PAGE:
Anne Krebiehl MW joins chef de cave Vincent Chaperon in Venice for the typically flamboyant launch of Dom Pérignon Rosé 2009.
There are two attributes that habitually characterize the launch of a new Dom Pérignon vintage; or rather, a curious combination of the two—namely, lavishness and vagueness. And so it was with the launch of the 2009 Dom Pérignon Rosé. The event was themed around the motto “From Matter to Light” and took place in Venice. Such excursions are not new—I remember marveling back in 2013 when I read about an East/West-inspired extravaganza that took place in Istanbul for the launch of the wine’s 2002 vintage.
So, off to Venice, and off to the island of Murano and the glass workshop of Effetre, only producer of so-called murrine or millefiori, tiny pieces of colored glass later used as colorful elements in glassmaking. The murrine are made by aligning different colors of glass in a single rod, the pattern thus created is only revealed when that rod is cut in diameter, not unlike a piece of candy cane or rock, just far more precise and beautiful. They will be used like mosaic pieces to make drinking glasses, vases, and other artifacts. Work at the factory was in full swing. As if the heat of the day was not enough, or the blaze of colored glass shards in the backyard, the temperature radiating from the furnaces was sweltering. Imperturbable artisans pulled lumps of molten glass into long strands that looked much like caramel and hardened as we looked. The intricacy of their work became apparent as we saw the stores of finished rods, a polychromatic multitude of little stars and flowers. The parallel that the Dom Pérignon marketing department intended to communicate was clear: Effetre made color, pattern, and beauty through which light can break, from nothing more than molten sand and soda—in the case of the murine, with the admixture of certain metals and elements to lend color—while Dom Pérignon fashioned wine, every bit as dazzling as the colorful glass, from soil, water, and vine.
The evening saw us all conveyed to Palazzo van Axel, where Vincent Chaperon said that this was his 25th year at Dom Pérignon and his fifth since taking over from Richard Geoffroy as chef de cave. In a medieval Venetian palazzo, with a terra-cotta floor and walls hung with collages of harvest photos and tasting notes, he said creating Dom Pérignon was about “radicality, about transformation”; that Dom Pérignon was always made from Pinot Noir and Chardonnay but that it “was difficult to mix, to integrate the black and the white. We need to push everything we do to the limit. With 2009,” he said, “we come back to what I like—to the matter, to the fruit,” adding that the challenge with the 2009 Dom Pérignon Rosé was “to elevate, transform, embody all of the glorious fruitiness of the harvest of 2009—including the softness, bitterness, roundness, mellowness, the flesh, and all the fruit.”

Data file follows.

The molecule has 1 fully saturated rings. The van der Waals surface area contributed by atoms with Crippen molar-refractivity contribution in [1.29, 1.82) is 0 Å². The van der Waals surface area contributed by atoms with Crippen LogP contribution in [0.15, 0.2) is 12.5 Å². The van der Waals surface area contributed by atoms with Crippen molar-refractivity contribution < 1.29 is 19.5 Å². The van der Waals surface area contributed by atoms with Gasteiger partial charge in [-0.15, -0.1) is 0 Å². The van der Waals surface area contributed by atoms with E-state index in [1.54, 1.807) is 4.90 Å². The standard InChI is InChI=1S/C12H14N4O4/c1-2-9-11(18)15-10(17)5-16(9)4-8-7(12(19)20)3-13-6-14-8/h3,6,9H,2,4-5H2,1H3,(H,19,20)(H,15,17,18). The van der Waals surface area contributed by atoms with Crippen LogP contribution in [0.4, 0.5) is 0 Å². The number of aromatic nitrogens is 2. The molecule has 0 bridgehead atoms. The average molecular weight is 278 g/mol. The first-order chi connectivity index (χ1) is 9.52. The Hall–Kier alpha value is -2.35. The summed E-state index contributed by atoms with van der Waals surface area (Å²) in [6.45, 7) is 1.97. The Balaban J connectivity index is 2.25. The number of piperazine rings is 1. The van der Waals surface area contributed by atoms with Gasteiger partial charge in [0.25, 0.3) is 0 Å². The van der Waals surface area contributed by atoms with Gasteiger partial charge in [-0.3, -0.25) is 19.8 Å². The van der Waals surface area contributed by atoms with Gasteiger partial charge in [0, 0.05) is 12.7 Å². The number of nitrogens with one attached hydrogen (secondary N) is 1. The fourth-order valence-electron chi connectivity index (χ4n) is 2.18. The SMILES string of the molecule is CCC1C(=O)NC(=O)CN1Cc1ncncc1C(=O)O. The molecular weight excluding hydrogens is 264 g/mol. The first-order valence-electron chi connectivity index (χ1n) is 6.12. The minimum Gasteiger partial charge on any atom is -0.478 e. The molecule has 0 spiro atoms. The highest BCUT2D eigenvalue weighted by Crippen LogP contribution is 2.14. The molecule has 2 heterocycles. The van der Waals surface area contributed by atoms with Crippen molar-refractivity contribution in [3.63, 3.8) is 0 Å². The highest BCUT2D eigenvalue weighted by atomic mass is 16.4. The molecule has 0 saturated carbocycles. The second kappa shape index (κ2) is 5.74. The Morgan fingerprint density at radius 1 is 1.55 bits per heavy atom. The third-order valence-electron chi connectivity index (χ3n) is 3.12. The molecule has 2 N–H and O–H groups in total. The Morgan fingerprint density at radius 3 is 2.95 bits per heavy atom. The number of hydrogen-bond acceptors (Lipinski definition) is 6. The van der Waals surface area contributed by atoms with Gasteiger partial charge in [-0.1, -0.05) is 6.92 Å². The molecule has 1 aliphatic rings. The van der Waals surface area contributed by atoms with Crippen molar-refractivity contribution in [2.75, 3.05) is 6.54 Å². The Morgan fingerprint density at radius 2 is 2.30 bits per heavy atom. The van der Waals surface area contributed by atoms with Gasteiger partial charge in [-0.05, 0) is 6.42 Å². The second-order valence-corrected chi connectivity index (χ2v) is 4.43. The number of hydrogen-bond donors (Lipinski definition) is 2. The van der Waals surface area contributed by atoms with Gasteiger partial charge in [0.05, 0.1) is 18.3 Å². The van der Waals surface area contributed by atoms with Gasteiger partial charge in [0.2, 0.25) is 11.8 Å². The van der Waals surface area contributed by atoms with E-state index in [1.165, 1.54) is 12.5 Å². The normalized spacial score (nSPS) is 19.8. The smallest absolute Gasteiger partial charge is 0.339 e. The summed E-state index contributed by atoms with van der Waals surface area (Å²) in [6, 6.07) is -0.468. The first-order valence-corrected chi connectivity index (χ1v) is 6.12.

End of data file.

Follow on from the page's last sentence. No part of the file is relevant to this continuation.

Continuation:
Dom Pérignon Rosé is always aged longer than its white counterpart, the house noting that the pink wine always requires a minimum of 12 years of aging before release, whereas eight years is considered the minimum for white releases. This iteration of Dom Pérignon Rosé is a blend of 56 percent Pinot Noir of which 13 percent was red wine, accounting for the intense color; 44 percent is Chardonnay. It was disgorged in April 2022 with a dosage of 5g/l. The main constituents of this vintage—without any more detail on the proportions—were sourced from the grands crus of Aÿ, Bouzy, Verzenay, Mailly, Chouilly, Cramant, Avize, and Le Mesnil, as well as from the home premier cru of Hautvillers.
These details, however, were only shared well after the event—there was no place for technical info on the night. Instead, the wine was put through its paces in a menu devised by acclaimed Italian chef Massimiliano Alajmo. Some courses worked better than others, but it is certainly clear that Dom Pérignon Rosé is, above all, a gastronomic wine. The standout offering was Alajmo’s spaghetti freddi di mare. This dish of cold pasta was as deep an evocation of the sea as I have ever tasted, an assault of umami and oceanic, iodine expanse, with notions of sea urchin and seaweed; these were sensations with which the wine could clearly cope but to which it was not ideally suited. It was the perfect foil, however, for a tarragon risotto with matcha tea and yellow tomato; the slight bitterness of the matcha picked up the phenolic element in the wine while the creamy al dente risotto was enveloped by the wine’s roundness. So, yes: lavish and vague—but certainly delicious, too.
Dom Pérignon Rosé 2009
Just like the very first Rosé made by the house from the 1959 vintage, this is from a warm year with a “perfect” August and a harvest that remained warm. Due to its undoubted ripeness and roundedness, it can be enjoyed from the off—it is ready and alluring now, with a mid-term trajectory. A deep, orange-tinged pink hue. The very first whiff is of truffle, followed by the richness of hibiscus, orange, and rosehip tisane. The palate has all the roundness, fleshiness, and generosity of ripest peach and even red plum fruit, made even rounder by the smooth, creamy foam. As the wine warms on the palate, it reveals more truffle overtones, hints of melted butter, a notion of chalkiness, and a bitter edge that is as mouthwatering as the dried grapefruit-peel brightness and spice that define the finish. 95